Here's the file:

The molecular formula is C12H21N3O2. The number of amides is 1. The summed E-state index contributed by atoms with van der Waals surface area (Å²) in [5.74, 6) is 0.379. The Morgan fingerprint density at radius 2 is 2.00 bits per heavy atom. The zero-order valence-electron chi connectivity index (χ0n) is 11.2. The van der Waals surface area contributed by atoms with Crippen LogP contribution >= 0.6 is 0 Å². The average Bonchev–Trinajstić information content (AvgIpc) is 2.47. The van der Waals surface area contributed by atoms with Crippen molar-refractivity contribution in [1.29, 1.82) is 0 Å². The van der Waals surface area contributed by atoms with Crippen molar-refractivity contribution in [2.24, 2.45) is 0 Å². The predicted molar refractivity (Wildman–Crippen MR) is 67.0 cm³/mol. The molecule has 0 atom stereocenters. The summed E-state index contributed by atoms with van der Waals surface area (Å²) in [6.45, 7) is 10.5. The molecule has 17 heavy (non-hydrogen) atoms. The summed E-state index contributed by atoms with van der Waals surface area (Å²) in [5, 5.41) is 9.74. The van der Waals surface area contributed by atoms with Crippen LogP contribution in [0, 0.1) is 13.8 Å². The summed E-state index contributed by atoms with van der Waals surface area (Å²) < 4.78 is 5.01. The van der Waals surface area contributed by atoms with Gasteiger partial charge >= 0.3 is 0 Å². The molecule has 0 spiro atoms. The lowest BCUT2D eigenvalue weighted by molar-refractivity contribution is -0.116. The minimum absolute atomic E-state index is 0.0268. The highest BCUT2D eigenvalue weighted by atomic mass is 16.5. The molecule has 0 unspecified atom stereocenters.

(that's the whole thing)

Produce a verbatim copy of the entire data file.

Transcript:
The molecular formula is C12H21N3O2. The number of amides is 1. The summed E-state index contributed by atoms with van der Waals surface area (Å²) in [5.74, 6) is 0.379. The Morgan fingerprint density at radius 2 is 2.00 bits per heavy atom. The zero-order valence-electron chi connectivity index (χ0n) is 11.2. The van der Waals surface area contributed by atoms with Crippen LogP contribution >= 0.6 is 0 Å². The average Bonchev–Trinajstić information content (AvgIpc) is 2.47. The van der Waals surface area contributed by atoms with Crippen molar-refractivity contribution in [1.29, 1.82) is 0 Å². The van der Waals surface area contributed by atoms with Crippen molar-refractivity contribution in [2.24, 2.45) is 0 Å². The predicted molar refractivity (Wildman–Crippen MR) is 67.0 cm³/mol. The molecule has 0 atom stereocenters. The summed E-state index contributed by atoms with van der Waals surface area (Å²) in [6.45, 7) is 10.5. The molecule has 17 heavy (non-hydrogen) atoms. The summed E-state index contributed by atoms with van der Waals surface area (Å²) in [5, 5.41) is 9.74. The van der Waals surface area contributed by atoms with Crippen LogP contribution in [0, 0.1) is 13.8 Å². The summed E-state index contributed by atoms with van der Waals surface area (Å²) < 4.78 is 5.01. The van der Waals surface area contributed by atoms with Gasteiger partial charge >= 0.3 is 0 Å². The molecule has 0 spiro atoms. The lowest BCUT2D eigenvalue weighted by molar-refractivity contribution is -0.116. The minimum absolute atomic E-state index is 0.0268. The highest BCUT2D eigenvalue weighted by atomic mass is 16.5. The molecule has 0 unspecified atom stereocenters.